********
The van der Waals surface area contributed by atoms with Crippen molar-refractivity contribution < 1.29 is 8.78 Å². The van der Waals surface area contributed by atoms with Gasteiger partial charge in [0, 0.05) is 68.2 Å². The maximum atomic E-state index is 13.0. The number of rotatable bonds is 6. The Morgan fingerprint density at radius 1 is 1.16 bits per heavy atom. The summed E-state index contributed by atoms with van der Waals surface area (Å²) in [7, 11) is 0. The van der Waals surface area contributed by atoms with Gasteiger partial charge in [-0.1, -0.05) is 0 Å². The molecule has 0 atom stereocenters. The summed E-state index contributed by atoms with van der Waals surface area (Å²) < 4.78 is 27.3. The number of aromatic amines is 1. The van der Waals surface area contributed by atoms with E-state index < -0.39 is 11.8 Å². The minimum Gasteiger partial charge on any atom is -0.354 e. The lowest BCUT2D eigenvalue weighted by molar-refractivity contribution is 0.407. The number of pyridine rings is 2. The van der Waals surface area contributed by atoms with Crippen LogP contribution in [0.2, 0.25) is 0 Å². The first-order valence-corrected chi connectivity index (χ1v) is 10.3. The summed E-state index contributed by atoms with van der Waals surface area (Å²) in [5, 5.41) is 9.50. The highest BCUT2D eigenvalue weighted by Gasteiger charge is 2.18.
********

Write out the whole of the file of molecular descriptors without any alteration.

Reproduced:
The van der Waals surface area contributed by atoms with Crippen molar-refractivity contribution < 1.29 is 8.78 Å². The van der Waals surface area contributed by atoms with Gasteiger partial charge in [0, 0.05) is 68.2 Å². The maximum atomic E-state index is 13.0. The number of rotatable bonds is 6. The Morgan fingerprint density at radius 1 is 1.16 bits per heavy atom. The summed E-state index contributed by atoms with van der Waals surface area (Å²) in [7, 11) is 0. The van der Waals surface area contributed by atoms with Gasteiger partial charge in [-0.1, -0.05) is 0 Å². The molecule has 0 atom stereocenters. The summed E-state index contributed by atoms with van der Waals surface area (Å²) < 4.78 is 27.3. The number of aromatic amines is 1. The van der Waals surface area contributed by atoms with E-state index < -0.39 is 11.8 Å². The minimum Gasteiger partial charge on any atom is -0.354 e. The lowest BCUT2D eigenvalue weighted by molar-refractivity contribution is 0.407. The number of pyridine rings is 2. The van der Waals surface area contributed by atoms with Crippen LogP contribution in [0.2, 0.25) is 0 Å². The first-order valence-corrected chi connectivity index (χ1v) is 10.3. The summed E-state index contributed by atoms with van der Waals surface area (Å²) in [5, 5.41) is 9.50. The highest BCUT2D eigenvalue weighted by Gasteiger charge is 2.18.